As a result of the Supreme Court of Canada decision in Ediger v. Johnston, 2013 SCC 18 (released today), the unique to British Columbia Moore v. Castlegar gloss on Snell v. Farrell is as dead as the parrot in the classic Monty Python sketch.
The BCCA had affirmed that rule in its decision: Ediger v. Johnston, 2011 BCCA 253 at para. 84
 This court confirmed in Moore v. Castlegar& District Hospital (1998), 49 B.C.L.R. (3d) 100, [1998 CanLII 4906] (C.A.) that “where both parties have led expert evidence on the issues of causation, it is not open to this court to apply the ‘common sense’ reasoning urged in Snell”(para. 11).
The SCC’s response at para. 36
 The Court of Appeal’s reasons also suggest that it understood the trial judge to have improperly relied on Snell v. Farrell,  2 S.C.R 311, in order to draw an “inference of causation” (paras. 83-85). Snell stands for the proposition that the plaintiff in medical malpractice cases — as in any other case — assumes the burden of proving causation on a balance of the probabilities (ibid., at pp. 329-30). Sopinka J. observed that this standard of proof does not require scientific certainty (ibid., at p. 328); Clements, at para. 9. The trier of fact may, upon weighing the evidence, draw an inference against a defendant who does not introduce sufficient evidence contrary to that which supports the plaintiff’s theory of causation. In determining whether the defendant has introduced sufficient evidence, the trier of fact should take into account the relative position of each party to adduce evidence (Snell, at p. 330).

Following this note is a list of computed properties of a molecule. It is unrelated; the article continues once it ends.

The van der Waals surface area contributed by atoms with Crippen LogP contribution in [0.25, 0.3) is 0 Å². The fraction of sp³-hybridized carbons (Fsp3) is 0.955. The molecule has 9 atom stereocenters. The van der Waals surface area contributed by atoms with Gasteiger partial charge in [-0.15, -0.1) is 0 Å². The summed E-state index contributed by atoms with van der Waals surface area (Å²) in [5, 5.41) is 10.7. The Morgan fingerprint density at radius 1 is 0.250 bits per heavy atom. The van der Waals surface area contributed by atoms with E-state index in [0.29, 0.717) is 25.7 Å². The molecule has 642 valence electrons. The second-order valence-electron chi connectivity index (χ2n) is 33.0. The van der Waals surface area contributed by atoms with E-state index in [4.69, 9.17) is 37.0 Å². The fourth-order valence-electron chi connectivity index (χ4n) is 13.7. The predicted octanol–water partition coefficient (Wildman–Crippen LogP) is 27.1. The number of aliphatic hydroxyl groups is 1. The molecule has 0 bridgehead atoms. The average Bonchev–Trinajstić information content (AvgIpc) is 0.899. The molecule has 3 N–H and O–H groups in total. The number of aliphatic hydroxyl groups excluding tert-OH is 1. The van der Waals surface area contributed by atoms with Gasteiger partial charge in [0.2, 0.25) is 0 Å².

I wrote about this issue in more detail earlier, here.
For those who want to know what happened in the appeal: the SCC allowed the plaintiff’s appeal, restored the trial judge’s decision that the defendant was liable, and returned the case to the BCCA to deal with the parties’ damages appeals which the BCCA hadn’t considered since it dismissed the action.
On the merits issues, I think the SCC’s decision is the correct. All one needs to do is read the head-note to understand why.
Added on April 6, 2013
While the central issue in the case was but-for factual causation, there’s nothing in the reasons that should be taken to add to, subtract from, or in any other sense modify anything the Court said in Clements.